The Body of the Dead Christ in the Tomb by Hans Holbein the Younger

“Then they took Jesus’ body and wrapped it, with the aromatic spices, in strips of linen cloth according to Jewish burial customs.  Now at the place where Jesus was crucified there was a garden, and in the garden was a new tomb where no one had yet been buried.  And so, because it was the Jewish day of preparation and  the tomb was nearby, they placed Jesus’ body there.” John 19:40-42


The washing of the feet by Ghislaine Howard

And before the feast of the passover, Jesus knowing that His hour hath come, that He may remove out of this world unto the Father, having loved His own who are in the world — to the end He loved them. And supper being come, the devil already having put it into the heart of Judas of Simon, Iscariot, that he may deliver Him up, Jesus, knowing that all things the Father hath given to Him — into His hands — and that from God He came forth, and unto God He goeth, doth rise from the supper, and doth lay down his garments, and having taken a towel, he girded himself; afterward he putteth water into the basin, and began to wash the feet of his disciples, and to wipe with the towel with which he was being girded. He cometh, therefore, unto Simon Peter, and that one saith to him, `Sir, thou — dost Thou wash my feet?’ Jesus answered and said to him, `That which I do thou hast not known now, but thou shalt know after these things;’ Peter saith to him, `Thou mayest not wash my feet — to the age.’ Jesus answered him, `If I may not wash thee, thou hast no part with me.’ Simon Peter saith to him, `Sir, not my feet only, but also the hands and the head.’ Jesus saith to him, `He who hath been bathed hath no need, save to wash his feet, for he is clean altogether; and ye are clean, but not all;’ for He knew him who is delivering him up; because of this He said, `Ye are not all clean.’ When, therefore, He washed their feet, and took His garments, having reclined at meat again, He said to them, `Do ye know what I have done to you? Ye call me, “The Teacher” and “The Lord”, and ye say well, for I am; if then I did wash your feet — the Lord and the Teacher — ye also ought to wash one another’s feet. For I have given thee an example, that ye should do as I have done to ye. Verily, verily, I say unto ye, the servant is not greater than his lord; neither he that is sent greater than he that sent him. If ye know these things, happy are ye if ye do them.” John 13:1-15

Apparently by trauma-induced coagulopathy! according to a new study published in the Journal of Forensic and Legal Medicine:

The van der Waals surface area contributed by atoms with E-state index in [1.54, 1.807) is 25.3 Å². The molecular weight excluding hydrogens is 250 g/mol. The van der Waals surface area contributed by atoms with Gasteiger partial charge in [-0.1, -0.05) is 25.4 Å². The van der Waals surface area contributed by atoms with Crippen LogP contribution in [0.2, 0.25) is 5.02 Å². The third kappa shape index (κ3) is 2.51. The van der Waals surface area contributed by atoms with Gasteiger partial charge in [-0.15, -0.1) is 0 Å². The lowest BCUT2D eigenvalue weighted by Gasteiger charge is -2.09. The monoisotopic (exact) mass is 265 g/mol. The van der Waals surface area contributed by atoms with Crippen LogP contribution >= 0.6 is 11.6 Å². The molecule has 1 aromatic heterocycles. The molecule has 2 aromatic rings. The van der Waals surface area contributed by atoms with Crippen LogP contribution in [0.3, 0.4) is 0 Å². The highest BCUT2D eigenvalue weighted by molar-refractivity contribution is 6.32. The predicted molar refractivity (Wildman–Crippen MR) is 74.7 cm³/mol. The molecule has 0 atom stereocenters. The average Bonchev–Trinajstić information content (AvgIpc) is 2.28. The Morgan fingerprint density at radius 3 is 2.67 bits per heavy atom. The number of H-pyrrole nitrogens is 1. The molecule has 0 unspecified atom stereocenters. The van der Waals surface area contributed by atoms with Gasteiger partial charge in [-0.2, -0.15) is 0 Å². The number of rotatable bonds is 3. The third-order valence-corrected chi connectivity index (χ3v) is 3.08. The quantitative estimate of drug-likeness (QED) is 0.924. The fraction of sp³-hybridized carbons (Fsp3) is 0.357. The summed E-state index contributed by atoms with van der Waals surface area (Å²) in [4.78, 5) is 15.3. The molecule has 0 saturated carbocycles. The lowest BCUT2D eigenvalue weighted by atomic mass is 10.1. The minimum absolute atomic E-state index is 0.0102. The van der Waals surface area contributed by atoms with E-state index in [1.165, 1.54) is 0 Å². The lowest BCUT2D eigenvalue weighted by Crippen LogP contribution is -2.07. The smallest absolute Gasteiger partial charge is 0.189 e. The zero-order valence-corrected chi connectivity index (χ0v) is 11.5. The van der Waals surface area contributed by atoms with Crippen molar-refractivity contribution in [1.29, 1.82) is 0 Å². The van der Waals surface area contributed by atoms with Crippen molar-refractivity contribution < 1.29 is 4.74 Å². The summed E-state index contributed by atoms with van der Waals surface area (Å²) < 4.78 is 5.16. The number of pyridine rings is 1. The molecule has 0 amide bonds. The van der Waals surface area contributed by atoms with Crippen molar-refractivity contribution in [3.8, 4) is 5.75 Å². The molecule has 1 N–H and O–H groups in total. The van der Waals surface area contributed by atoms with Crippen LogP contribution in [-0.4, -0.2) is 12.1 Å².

Joseph W. Bergeron, The crucifixion of Jesus: Review of hypothesized mechanisms of death and implications of shock and trauma-induced coagulopathy, doi:10.1016/j.jflm.2011.06.001 (subscription required).

My understanding was that crucifixion victims would likely have died of suffocation, so exhausted that they could no longer pull themselves up to breathe – yes a brutal way to die!!!  (For further reading on crucifixion in the ancient world check out Larry Hurtado’s blog entry.)

However, according to this article this is only one of six leading theories on the exact mechanism of Jesus’ death:

1) Pulmonary embolism

2) Cardiac rupture

3) Suspension trauma

4) Asphyxiation

5) Fatal stab wound

6) Shock

A reconstruction (left) showing how the skeletal foot of the crucified man from the Giv'at ha-Mivtar tomb (1st C Jewish remains) would have been fixed to the cross, with the original nail and heel bone (Calcaneus) on the right.

This new article has already been trashed by Piers Mitchell, a biological anthropologist at the University of Cambridge (see this link), who himself wrote a paper on the subject in the Journal of the Royal Society of Medicine in early 2006:

Matthew W Maslen and Piers D Mitchell, Medical theories on the cause of death in crucifixion, J. R. Soc. Med., 2006; 99: 185 – 188. 

Here is a quote from their conclusions on the matter:

“Our conclusion is that, at present, there is insufficient evidence to safely state exactly how people did die from crucifixion in Roman times. It is quite likely that different individuals died from different physiological causes, and we would expect that the orientation in which they were crucified would be crucial in this respect. Until new archaeological or textual evidence comes to light then it is only through more realistic humane re-enactment research that we may move closer to an answer.”